By Episode 4, Mogie Crocker’s family has been notified of his death on a nameless ridge, in a nameless battle, on a date and time likely remembered only by the people who loved him. The 58,000 U.S. deaths blur into an undifferentiated river of loss and grief. But we viewers got to know Mogie a bit, and he stands out. We saw his baby pictures, the house he grew up in, met his mother and sister, heard his thoughts in the letters home that his family was willing to share. His death, even on screen, is a blow. Fifty years on, his now white-haired mother’s face is etched in pain, her eyes filled with tears, as she talked about the day the chaplain and another soldier came. She knew as soon as she saw them. Yes, it’s true. Your son is dead. His sister’s face, no longer young, is stiff with the effort to maintain control. She remembers where she was, what she did, when she heard her mother scream “No… no….no.”
Friend and regular reader Bev made a connection in Episode 5 that I hadn’t seen. One of the surviving Marines, Musgrove, talks about being taught in basic training that the gooks were the enemy — no matter what they were doing, be it fighting or planting rice or trying to safeguard their children or huddling in a ditch just wanting to stay alive. The price of sending young American men to fight an ugly war is that our society teaches them to make objects out of human beings. Then a soldier can torch their homes, poison their food stores and water, shoot them just for making a move in the wrong place at the wrong time — and not feel a thing. Musgrove said he would never kill a human being. But he went to VietNam determined to smoke as many gooks as he could.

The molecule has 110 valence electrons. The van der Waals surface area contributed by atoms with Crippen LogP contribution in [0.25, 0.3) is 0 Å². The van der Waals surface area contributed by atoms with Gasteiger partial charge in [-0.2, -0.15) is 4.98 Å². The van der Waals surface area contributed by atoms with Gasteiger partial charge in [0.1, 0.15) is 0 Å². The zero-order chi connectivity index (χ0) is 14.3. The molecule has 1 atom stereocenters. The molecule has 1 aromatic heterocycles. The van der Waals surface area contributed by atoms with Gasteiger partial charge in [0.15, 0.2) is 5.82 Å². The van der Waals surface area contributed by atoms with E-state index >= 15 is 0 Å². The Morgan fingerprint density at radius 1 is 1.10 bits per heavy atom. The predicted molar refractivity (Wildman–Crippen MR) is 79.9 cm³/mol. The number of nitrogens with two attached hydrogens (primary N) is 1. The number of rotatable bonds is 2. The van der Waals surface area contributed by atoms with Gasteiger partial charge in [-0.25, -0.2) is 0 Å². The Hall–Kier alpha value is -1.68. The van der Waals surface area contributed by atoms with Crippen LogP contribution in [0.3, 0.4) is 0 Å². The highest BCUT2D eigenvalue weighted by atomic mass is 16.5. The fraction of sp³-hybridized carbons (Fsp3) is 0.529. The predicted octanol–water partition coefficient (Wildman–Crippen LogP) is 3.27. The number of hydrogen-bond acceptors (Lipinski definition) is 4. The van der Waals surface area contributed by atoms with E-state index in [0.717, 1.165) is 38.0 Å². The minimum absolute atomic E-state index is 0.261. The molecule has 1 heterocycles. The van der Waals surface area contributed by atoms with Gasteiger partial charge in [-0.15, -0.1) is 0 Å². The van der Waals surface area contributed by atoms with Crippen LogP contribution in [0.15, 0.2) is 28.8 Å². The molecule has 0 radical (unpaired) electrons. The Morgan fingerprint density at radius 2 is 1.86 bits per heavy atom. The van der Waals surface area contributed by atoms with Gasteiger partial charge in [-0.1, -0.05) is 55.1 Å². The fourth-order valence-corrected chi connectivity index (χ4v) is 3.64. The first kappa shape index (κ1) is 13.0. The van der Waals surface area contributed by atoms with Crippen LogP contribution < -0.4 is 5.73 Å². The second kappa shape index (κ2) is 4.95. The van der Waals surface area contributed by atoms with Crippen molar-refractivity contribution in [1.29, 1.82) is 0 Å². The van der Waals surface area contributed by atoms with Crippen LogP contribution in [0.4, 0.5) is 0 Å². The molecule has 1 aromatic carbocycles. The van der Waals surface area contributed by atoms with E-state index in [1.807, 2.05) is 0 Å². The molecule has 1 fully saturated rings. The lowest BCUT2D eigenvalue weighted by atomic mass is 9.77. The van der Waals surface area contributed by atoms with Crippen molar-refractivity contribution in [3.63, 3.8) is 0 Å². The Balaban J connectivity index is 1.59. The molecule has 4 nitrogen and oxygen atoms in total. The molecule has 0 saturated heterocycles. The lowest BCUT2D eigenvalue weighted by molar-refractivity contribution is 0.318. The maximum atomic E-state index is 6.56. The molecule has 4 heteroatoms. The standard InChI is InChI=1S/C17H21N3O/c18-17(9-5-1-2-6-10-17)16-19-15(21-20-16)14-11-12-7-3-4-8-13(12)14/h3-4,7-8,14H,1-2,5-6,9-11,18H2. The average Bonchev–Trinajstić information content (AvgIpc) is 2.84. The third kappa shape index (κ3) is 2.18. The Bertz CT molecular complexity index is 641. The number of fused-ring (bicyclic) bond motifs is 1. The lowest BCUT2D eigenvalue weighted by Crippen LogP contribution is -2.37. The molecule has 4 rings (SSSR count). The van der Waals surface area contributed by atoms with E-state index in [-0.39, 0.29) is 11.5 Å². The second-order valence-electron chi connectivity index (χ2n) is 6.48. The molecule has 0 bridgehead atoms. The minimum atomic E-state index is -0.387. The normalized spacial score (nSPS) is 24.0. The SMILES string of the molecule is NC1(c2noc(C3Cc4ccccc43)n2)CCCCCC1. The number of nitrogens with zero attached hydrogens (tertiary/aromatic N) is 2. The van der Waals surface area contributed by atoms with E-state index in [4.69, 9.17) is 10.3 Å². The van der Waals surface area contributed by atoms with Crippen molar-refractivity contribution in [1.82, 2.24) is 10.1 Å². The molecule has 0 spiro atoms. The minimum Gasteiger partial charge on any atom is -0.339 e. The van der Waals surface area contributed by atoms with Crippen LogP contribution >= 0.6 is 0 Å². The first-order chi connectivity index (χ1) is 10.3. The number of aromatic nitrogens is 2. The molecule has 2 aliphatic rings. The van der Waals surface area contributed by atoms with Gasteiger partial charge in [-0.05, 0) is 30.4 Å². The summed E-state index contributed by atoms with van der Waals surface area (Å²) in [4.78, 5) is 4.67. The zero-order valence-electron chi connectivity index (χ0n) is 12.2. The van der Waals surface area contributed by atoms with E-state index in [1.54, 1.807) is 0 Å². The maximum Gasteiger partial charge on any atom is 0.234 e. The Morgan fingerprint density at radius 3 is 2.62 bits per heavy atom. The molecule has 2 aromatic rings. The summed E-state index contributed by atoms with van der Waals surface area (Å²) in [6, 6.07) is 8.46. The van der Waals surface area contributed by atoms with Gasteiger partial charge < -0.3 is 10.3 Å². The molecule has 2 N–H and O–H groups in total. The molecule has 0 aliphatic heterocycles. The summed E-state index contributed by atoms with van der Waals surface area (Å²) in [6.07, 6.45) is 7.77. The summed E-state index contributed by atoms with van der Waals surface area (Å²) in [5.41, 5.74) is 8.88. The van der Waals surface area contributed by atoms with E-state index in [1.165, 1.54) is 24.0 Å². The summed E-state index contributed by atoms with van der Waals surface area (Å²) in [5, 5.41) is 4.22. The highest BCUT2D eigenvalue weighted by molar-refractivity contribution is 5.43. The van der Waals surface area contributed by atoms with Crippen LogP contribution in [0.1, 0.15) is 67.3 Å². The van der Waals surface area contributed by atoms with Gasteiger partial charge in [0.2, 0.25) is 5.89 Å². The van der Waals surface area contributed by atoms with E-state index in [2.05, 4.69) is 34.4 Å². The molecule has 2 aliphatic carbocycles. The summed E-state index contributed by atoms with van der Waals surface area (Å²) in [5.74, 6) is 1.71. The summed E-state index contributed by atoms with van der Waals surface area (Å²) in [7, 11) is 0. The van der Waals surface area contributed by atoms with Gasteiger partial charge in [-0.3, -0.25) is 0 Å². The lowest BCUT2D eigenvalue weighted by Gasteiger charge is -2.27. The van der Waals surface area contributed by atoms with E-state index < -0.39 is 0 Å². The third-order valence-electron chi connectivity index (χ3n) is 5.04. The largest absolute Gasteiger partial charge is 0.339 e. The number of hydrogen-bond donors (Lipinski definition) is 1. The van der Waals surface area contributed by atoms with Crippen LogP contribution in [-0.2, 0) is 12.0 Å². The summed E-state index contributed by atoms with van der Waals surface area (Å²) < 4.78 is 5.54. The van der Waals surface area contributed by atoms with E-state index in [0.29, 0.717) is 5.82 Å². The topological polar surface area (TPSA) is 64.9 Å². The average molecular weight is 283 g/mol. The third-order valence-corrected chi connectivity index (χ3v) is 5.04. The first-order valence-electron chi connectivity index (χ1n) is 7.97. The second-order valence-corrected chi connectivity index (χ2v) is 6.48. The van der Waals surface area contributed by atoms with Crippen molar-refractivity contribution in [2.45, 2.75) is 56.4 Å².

Bev wonders if these are the same white young men who came home loathing and fearing anything foreign, who returned to where they lived and now, all these decades later, react with fear and paranoia about immigrants. She wonders if their training to kill gooks, and the stench of blood, and the shame of losing to short brown people in rubber sandals stayed with our soldiers, just as Peace Corps training and the two years that followed stayed with Bev and me. She wonders if they became the Trump voters. It’s an important question.
The documentary, which I’m now about halfway through, is wrenching. I think we did similar things in Afghanistan — take a hill at great cost to American life, then abandon it hours or days or weeks later. I think Trump is talking about millions of lives on the Korean peninsula as if they matter not at all, as long as American shores remain unthreatened.
What in the world are we doing?